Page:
During this three hour systemic dialogue, 90 participants conceived an comprehensive approach for a company to consider when dealing with the complex issues and opportunities of an aging workforce. As a result of their participation, the participants were highly motivated to play an active role to realize the proposed ideas. During an post-dialogue evaluation, the participants were asked about the level of their motivation to support making these proposals a reality: 20% indicated that they were extremely motivated, over 60% were very motivated and approximately 20% were motivated to actively work to realize these ideas.
As an “inside-out” approach, Strategy Mapping® captures the real world of each stakeholder and synthesizes their individual realities into an objective whole. It helps to make the “entire elephant (in the company)” visible.
Analytical approaches traditionally isolate individual issues in order to study them in more depth. This echoes the scientific approach of the past 400 years: the more that an issue can be isolated (for instance an element in the periodic table such as hydrogen), the more can be learned about it. However, there is a pitfall with such an analytic approach in a business context. The wrong issue may be the center of focus or understanding and, as a result, will not promote an understanding of the whole. Understanding the properties of hydrogen and oxygen in a scientific context does not necessarily help to understand all of water’s properties.
Strategy mapping® provides an insightful complement to traditional analytical approaches. It is not a replacement pf traditional analysis. However, combining the power of the two approaches is a winning formula. By initially understanding the context from a stakeholder perspective, this input guides a focused analysis of key issues. The integration of both Strategy Mapping® and analysis provides increased value-added for a company by observing the issues in the context of the company’s “big picture”.
Example #3 Improving inter-departmental collaboration
One pharmaceutical company was working to improve its inter-departmental collaboration. Through the Strategy Mapping® process, all key members of the department created a strategic map which served to identify their top 10 priority items. This strategic map reflected the collective intelligence of the group. It was used by the company to examine each of the priorities under a magnifying glass and scrutinize each item in depth. By fostering inter-department collaboration in this manner, not only were issues impeded collaboration identified, the manner in which the various departments work together has been transformed.
Through processes such as Peer-to-Peer Learning, Community Learning, Leadership Sprints, C-Suite Mentoring, Team Coaching, Thematic Large Scale Events, Learning Journeys, Cluster Communication and Pinboards, Ensemble Enabler supports organizations to gather insights and act upon ideas along their learning journey.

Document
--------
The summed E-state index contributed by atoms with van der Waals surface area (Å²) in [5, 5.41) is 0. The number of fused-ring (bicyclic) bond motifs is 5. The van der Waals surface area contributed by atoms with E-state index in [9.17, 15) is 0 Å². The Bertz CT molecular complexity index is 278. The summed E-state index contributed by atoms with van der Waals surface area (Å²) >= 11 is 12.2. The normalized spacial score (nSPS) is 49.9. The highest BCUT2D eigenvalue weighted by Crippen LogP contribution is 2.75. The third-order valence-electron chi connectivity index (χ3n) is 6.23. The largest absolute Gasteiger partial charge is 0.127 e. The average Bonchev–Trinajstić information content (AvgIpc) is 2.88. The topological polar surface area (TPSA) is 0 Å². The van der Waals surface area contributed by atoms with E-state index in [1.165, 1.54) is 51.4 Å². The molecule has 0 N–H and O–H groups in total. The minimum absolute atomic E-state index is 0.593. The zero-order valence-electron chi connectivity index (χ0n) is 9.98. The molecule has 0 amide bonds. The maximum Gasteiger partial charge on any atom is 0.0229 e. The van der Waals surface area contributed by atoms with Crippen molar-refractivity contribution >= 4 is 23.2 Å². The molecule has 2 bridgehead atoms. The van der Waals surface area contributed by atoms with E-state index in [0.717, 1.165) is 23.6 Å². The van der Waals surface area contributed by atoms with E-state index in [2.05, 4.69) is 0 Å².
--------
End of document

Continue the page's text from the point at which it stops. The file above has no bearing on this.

For those wondering about the reference to “making the elephant visible", John Godfrey Saxe’s (1816-1887) version of the famous Indian legend offers another reason why Strategy Mapping® supports positive change in companies:
THE BLIND MEN AND THE ELEPHANT
It was six men of Indostan
To learning much inclined,
Who went to see the Elephant
(Though all of them were blind),
That each by observation
Might satisfy his mind.
The First approach’d the Elephant,
And happening to fall
Against his broad and sturdy side,
At once began to bawl:
“God bless me! but the Elephant
Is very like a wall!”
The Second, feeling of the tusk,
Cried, -“Ho! what have we here
So very round and smooth and sharp?
To me ’tis mighty clear
This wonder of an Elephant
Is very like a spear!”
The Third approached the animal,
And happening to take
The squirming trunk within his hands,
Thus boldly up and spake:
“I see,” quoth he, “the Elephant
Is very like a snake!”
The Fourth reached out his eager hand,
And felt about the knee.
“What most this wondrous beast is like
Is mighty plain,” quoth he,
“‘Tis clear enough the Elephant
Is very like a tree!”
The Fifth, who chanced to touch the ear,
Said: “E’en the blindest man
Can tell what this resembles most;
Deny the fact who can,
This marvel of an Elephant
Is very like a fan!”
The Sixth no sooner had begun
About the beast to grope,
Then, seizing on the swinging tail
That fell within his scope,
“I see,” quoth he, “the Elephant
Is very like a rope!”
And so these men of Indostan
Disputed loud and long,
Each in his own opinion
Exceeding stiff and strong,
Though each was partly in the right,
And all were in the wrong!